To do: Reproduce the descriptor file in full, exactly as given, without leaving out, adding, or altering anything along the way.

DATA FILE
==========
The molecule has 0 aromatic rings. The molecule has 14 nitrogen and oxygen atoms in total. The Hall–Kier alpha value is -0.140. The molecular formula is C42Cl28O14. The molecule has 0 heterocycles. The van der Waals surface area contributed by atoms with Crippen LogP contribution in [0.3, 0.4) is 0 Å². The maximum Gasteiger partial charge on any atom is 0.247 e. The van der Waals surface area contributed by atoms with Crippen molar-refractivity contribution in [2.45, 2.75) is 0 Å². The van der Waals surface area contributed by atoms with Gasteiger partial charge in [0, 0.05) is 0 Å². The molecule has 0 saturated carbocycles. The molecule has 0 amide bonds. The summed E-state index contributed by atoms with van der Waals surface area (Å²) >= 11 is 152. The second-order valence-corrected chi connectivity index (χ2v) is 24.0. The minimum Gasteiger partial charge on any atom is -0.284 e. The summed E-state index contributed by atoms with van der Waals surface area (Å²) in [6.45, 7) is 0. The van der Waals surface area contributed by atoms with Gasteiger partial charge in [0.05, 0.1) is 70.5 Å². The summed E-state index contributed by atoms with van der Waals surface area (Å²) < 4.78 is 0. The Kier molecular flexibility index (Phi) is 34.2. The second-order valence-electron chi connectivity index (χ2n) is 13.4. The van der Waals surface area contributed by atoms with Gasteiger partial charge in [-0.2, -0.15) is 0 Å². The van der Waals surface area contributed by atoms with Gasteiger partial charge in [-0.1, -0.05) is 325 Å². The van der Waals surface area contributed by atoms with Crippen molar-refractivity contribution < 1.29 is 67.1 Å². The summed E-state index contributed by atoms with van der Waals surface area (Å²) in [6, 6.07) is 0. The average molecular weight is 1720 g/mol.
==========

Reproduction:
The molecule has 0 aromatic rings. The molecule has 14 nitrogen and oxygen atoms in total. The Hall–Kier alpha value is -0.140. The molecular formula is C42Cl28O14. The molecule has 0 heterocycles. The van der Waals surface area contributed by atoms with Crippen LogP contribution in [0.3, 0.4) is 0 Å². The maximum Gasteiger partial charge on any atom is 0.247 e. The van der Waals surface area contributed by atoms with Crippen molar-refractivity contribution in [2.45, 2.75) is 0 Å². The van der Waals surface area contributed by atoms with Gasteiger partial charge in [0, 0.05) is 0 Å². The molecule has 0 saturated carbocycles. The molecule has 0 amide bonds. The summed E-state index contributed by atoms with van der Waals surface area (Å²) >= 11 is 152. The second-order valence-corrected chi connectivity index (χ2v) is 24.0. The minimum Gasteiger partial charge on any atom is -0.284 e. The summed E-state index contributed by atoms with van der Waals surface area (Å²) in [6.45, 7) is 0. The van der Waals surface area contributed by atoms with Gasteiger partial charge in [0.05, 0.1) is 70.5 Å². The summed E-state index contributed by atoms with van der Waals surface area (Å²) < 4.78 is 0. The Kier molecular flexibility index (Phi) is 34.2. The second-order valence-electron chi connectivity index (χ2n) is 13.4. The van der Waals surface area contributed by atoms with Gasteiger partial charge in [-0.2, -0.15) is 0 Å². The van der Waals surface area contributed by atoms with Gasteiger partial charge in [-0.1, -0.05) is 325 Å². The van der Waals surface area contributed by atoms with Crippen molar-refractivity contribution < 1.29 is 67.1 Å². The summed E-state index contributed by atoms with van der Waals surface area (Å²) in [6, 6.07) is 0. The average molecular weight is 1720 g/mol.